NewsCO.com.au–Taylor Swift, The Cactus Channel, Mista Savona, Morrissey

NewsCO.com.au–Taylor Swift, The Cactus Channel, Mista Savona, Morrissey

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Who’s reppin? Latest Album Reviews: Taylor Swift, The Cactus Channel, Mista Savona, Morrissey.

TAYLOR SWIFT

Reputation (Big Machine)

3.5 stars

THE biggest pop superstars all have an imperial phase. It’s that period when whatever they release will sell in wild quantities, because of the wild popularity of what has come before it.

Ed Sheeran’s knee deep in his imperial phase right now and so is his mate Taylor Swift.

That momentum means Reputation is going to break records but hype and dizzying figures aside Reputation is no 1989. Even 1989’s seventh single, New Romantics, is better than Reputation’s first, Look What You Made Me Do.

Of course, the album is far from a disaster and does everything it needs to, but does feel like going through the motions at times — something Swift has always avoided doing.

Part of this is due to Swift collaborating with modern pop makeover to hit maker Max Martin (and Shellback). They hit a purple patch on 1989. But 2017 has been uncharacteristically beige for Martin, as his missing hit work on Katy Perry and Pink’s new albums demonstrate.

Swift can write her own songs, but the ultra-modern pop production and killer hooks Martin’s team specialise in that she bathes those songs in (you don’t go to him for b-sides) is too dangerously modern here — where 1989 went for a more timeless ‘80s vibe that others are still copying. And the hooks, well, they’re just not as killer as they should be.

Ironically Martin’s most 1989 moment here, the airy synth euphoria of Dancing With My Hands Tied is Reputation’s peak and a relief after the divisive tracks drip-fed before release.

See also Getaway Car — written with Jack Antonoff, himself no stranger to retro synth pop. He’s also credited on the breathy electro of Dress, some of Swift’s most blatantly bedroom-bound lyrics.

Don’t Blame Me and its big chorus is a future hit — think Rag & Bone Man gone EDM – and Delicate recalls 1989’s Imogen Heap collaboration Clean — all vocoder and wanderlust.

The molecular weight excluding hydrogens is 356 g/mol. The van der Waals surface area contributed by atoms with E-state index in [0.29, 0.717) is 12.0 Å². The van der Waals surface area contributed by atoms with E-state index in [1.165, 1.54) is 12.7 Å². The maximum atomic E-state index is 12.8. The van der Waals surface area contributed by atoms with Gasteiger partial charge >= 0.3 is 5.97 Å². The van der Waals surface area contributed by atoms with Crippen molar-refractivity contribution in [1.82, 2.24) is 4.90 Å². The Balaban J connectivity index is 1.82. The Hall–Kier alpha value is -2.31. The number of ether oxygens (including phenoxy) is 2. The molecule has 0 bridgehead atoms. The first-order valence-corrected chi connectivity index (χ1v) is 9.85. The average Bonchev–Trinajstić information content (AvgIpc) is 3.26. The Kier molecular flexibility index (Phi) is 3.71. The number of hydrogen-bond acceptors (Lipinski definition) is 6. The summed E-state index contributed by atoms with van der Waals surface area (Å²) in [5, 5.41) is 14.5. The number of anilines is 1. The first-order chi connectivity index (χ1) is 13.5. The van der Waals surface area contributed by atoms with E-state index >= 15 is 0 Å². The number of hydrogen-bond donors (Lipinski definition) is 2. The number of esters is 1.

I Did Something Bad retreads I Knew You Were Trouble’s squelchy electro with Blank Space’s lyrical approach — but Swift is better than the well-worn ‘something so bad felt so good’ lyrical analogy.

End Game has an unexpected soul feel over hip-hop beats, but with Future rapping maybe Swift and Ed Sheeran should have stuck to singing.

This Is Why We Can’t Have Nice Things continues the horror movie soundtrack vibe of another Antonoff co-write Look What You Made Me Do, the one that’s going to help pay off whatever mortgages Right Said Fred may have left. That self-referencing in the song’s video is all over the lyrics here. You expect them to be self-involved, but it can be dangerously unrelatable.

The tender acoustic closer New Year’s Day is a welcome flashback to her simpler country days, before the celebrity dudes and celebrity feuds.

Swift seems to now adopt the Beyonce approach to avoiding interviews and instead lets everyone else analyse her lyrics online, on her behalf. But there’s enough strategic (yet deliberately still vague) clues to her public private life littered here to make Hansel and Gretel look subtle.

Maybe it’s because Swift has always been so stealth with her fearless creativity some of Reputation disappoints. At least she’s not repeating herself, but it doesn’t feel like a huge leap forward either.

The old Taylor may be dead, but she was a little more fun.

VERDICT: Still much better than Witness

STAY A WHILE

THE CACTUS CHANNEL

(Hope Street Recordings)

4 stars

Three albums in, this is becoming quite a career. The Cactus Channel have progressed from keen funkateers into noirish spy-cam wakka wakka rogues and now they pull back another layer, using vocals for the first time in a move that could have quite easily backfired like a hotted up

Corolla trying to make haste from the cops in a Richmond alley. Lewis Coleman’s slumped shoulders singing slides right under your guard, he opens right up and sings his little heart out on the sway-step of Leech (“I just miss that street, the parking is not free”), the mild panic of How People Speak, and just bunkers down and joins in with the band on the Sugarcubes meets The Meters Look Behind You. A very easy record to get lost in when you don’t want to be found./MIKEY CAHILL

LOW IN HIGH SCHOOL

MORRISSEY

(BMG)

3.5 stars

A good year for Morrissey fans (alarming political views aside) — a belated reissue of The Smiths’ The Queen Is Dead with rare tracks exhumed and now his 11th solo album. He’s long been doing it for the disciples but it’s still a quality affair and surprisingly political (Israel, Who Will Protect Us From the Police, I Bury the Living). A new co-writer in the mix, Mando Lopez, adds grunt and glam to My Love I’d Do Anything For You, while When You Open Your Legs is a carnal carnival./CAMERON ADAMS

Staggering this hasn’t been done before: an LP of music from Cuba and Jamaica, together — one nation under a groove. Local doer Jake Savona makes this breezy, blaze-y combination fire ‘n’ flicker. 410 San Miguel feat. Ernest Raglin is a half-stepping, dubby, piano adventure, 100 Pounds Of Collie gives thanks, In the Ghetto adds soul, Carnival Horns shows off the detailed production. It’s an original idea that leans on tropes. Expect to hear this playing from a meaty Bose system over your $22 brunch soon./MIKEY CAHILL

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